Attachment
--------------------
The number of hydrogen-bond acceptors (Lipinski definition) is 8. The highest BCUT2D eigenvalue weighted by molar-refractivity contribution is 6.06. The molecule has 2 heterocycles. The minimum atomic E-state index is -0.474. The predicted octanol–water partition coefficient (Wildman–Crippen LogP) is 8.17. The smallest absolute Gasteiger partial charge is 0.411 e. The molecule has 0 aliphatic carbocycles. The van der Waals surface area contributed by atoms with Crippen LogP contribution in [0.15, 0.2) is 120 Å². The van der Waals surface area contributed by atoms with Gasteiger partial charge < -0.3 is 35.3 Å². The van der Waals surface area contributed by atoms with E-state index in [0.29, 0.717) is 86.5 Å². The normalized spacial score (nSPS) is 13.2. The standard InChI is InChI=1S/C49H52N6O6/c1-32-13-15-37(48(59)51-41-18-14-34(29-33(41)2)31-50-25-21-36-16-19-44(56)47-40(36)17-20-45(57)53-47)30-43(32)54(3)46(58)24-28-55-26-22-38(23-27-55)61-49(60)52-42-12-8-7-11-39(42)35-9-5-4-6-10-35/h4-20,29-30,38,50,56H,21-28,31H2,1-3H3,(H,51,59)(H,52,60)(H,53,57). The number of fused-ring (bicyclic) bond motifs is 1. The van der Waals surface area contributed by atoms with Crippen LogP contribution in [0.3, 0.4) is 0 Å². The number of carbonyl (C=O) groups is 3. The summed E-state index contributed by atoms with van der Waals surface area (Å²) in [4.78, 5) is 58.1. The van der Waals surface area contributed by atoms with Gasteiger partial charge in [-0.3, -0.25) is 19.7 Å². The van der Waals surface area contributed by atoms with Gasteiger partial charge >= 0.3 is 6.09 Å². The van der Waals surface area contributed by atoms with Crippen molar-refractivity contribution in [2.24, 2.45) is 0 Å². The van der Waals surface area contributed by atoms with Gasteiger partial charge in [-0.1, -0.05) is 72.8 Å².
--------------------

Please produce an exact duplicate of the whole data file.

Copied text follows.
The number of hydrogen-bond acceptors (Lipinski definition) is 8. The highest BCUT2D eigenvalue weighted by molar-refractivity contribution is 6.06. The molecule has 2 heterocycles. The minimum atomic E-state index is -0.474. The predicted octanol–water partition coefficient (Wildman–Crippen LogP) is 8.17. The smallest absolute Gasteiger partial charge is 0.411 e. The molecule has 0 aliphatic carbocycles. The van der Waals surface area contributed by atoms with Crippen LogP contribution in [0.15, 0.2) is 120 Å². The van der Waals surface area contributed by atoms with Gasteiger partial charge < -0.3 is 35.3 Å². The van der Waals surface area contributed by atoms with E-state index in [0.29, 0.717) is 86.5 Å². The normalized spacial score (nSPS) is 13.2. The standard InChI is InChI=1S/C49H52N6O6/c1-32-13-15-37(48(59)51-41-18-14-34(29-33(41)2)31-50-25-21-36-16-19-44(56)47-40(36)17-20-45(57)53-47)30-43(32)54(3)46(58)24-28-55-26-22-38(23-27-55)61-49(60)52-42-12-8-7-11-39(42)35-9-5-4-6-10-35/h4-20,29-30,38,50,56H,21-28,31H2,1-3H3,(H,51,59)(H,52,60)(H,53,57). The number of fused-ring (bicyclic) bond motifs is 1. The van der Waals surface area contributed by atoms with Crippen LogP contribution in [0.3, 0.4) is 0 Å². The number of carbonyl (C=O) groups is 3. The summed E-state index contributed by atoms with van der Waals surface area (Å²) in [4.78, 5) is 58.1. The van der Waals surface area contributed by atoms with Gasteiger partial charge in [-0.3, -0.25) is 19.7 Å². The van der Waals surface area contributed by atoms with Gasteiger partial charge >= 0.3 is 6.09 Å². The van der Waals surface area contributed by atoms with Crippen molar-refractivity contribution in [2.24, 2.45) is 0 Å². The van der Waals surface area contributed by atoms with Gasteiger partial charge in [-0.1, -0.05) is 72.8 Å².